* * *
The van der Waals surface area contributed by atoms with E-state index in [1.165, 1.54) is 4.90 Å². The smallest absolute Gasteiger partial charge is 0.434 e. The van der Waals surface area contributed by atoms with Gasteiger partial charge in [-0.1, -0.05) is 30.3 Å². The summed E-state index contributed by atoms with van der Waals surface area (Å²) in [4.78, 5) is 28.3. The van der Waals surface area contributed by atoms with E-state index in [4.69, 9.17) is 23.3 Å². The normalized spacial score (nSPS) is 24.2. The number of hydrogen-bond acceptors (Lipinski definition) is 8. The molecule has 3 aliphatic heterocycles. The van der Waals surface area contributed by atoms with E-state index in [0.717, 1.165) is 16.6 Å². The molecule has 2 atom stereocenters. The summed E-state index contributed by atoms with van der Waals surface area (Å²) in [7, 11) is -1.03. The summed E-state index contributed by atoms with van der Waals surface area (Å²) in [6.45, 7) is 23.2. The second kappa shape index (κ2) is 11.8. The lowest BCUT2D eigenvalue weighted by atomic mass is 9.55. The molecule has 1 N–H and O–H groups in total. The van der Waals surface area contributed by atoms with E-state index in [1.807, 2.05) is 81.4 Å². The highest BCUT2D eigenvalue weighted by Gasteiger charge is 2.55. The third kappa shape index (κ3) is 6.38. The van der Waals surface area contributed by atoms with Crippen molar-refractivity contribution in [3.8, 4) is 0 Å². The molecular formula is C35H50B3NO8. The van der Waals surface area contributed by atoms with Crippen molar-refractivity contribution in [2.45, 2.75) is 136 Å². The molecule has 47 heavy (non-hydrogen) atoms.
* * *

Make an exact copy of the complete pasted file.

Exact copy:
The van der Waals surface area contributed by atoms with E-state index in [1.165, 1.54) is 4.90 Å². The smallest absolute Gasteiger partial charge is 0.434 e. The van der Waals surface area contributed by atoms with Gasteiger partial charge in [-0.1, -0.05) is 30.3 Å². The summed E-state index contributed by atoms with van der Waals surface area (Å²) in [4.78, 5) is 28.3. The van der Waals surface area contributed by atoms with E-state index in [4.69, 9.17) is 23.3 Å². The normalized spacial score (nSPS) is 24.2. The number of hydrogen-bond acceptors (Lipinski definition) is 8. The molecule has 3 aliphatic heterocycles. The van der Waals surface area contributed by atoms with E-state index in [0.717, 1.165) is 16.6 Å². The molecule has 2 atom stereocenters. The summed E-state index contributed by atoms with van der Waals surface area (Å²) in [7, 11) is -1.03. The summed E-state index contributed by atoms with van der Waals surface area (Å²) in [6.45, 7) is 23.2. The second kappa shape index (κ2) is 11.8. The lowest BCUT2D eigenvalue weighted by atomic mass is 9.55. The molecule has 1 N–H and O–H groups in total. The van der Waals surface area contributed by atoms with E-state index in [1.807, 2.05) is 81.4 Å². The highest BCUT2D eigenvalue weighted by Gasteiger charge is 2.55. The third kappa shape index (κ3) is 6.38. The van der Waals surface area contributed by atoms with Crippen molar-refractivity contribution in [3.8, 4) is 0 Å². The molecular formula is C35H50B3NO8. The van der Waals surface area contributed by atoms with Crippen molar-refractivity contribution in [2.45, 2.75) is 136 Å². The molecule has 47 heavy (non-hydrogen) atoms.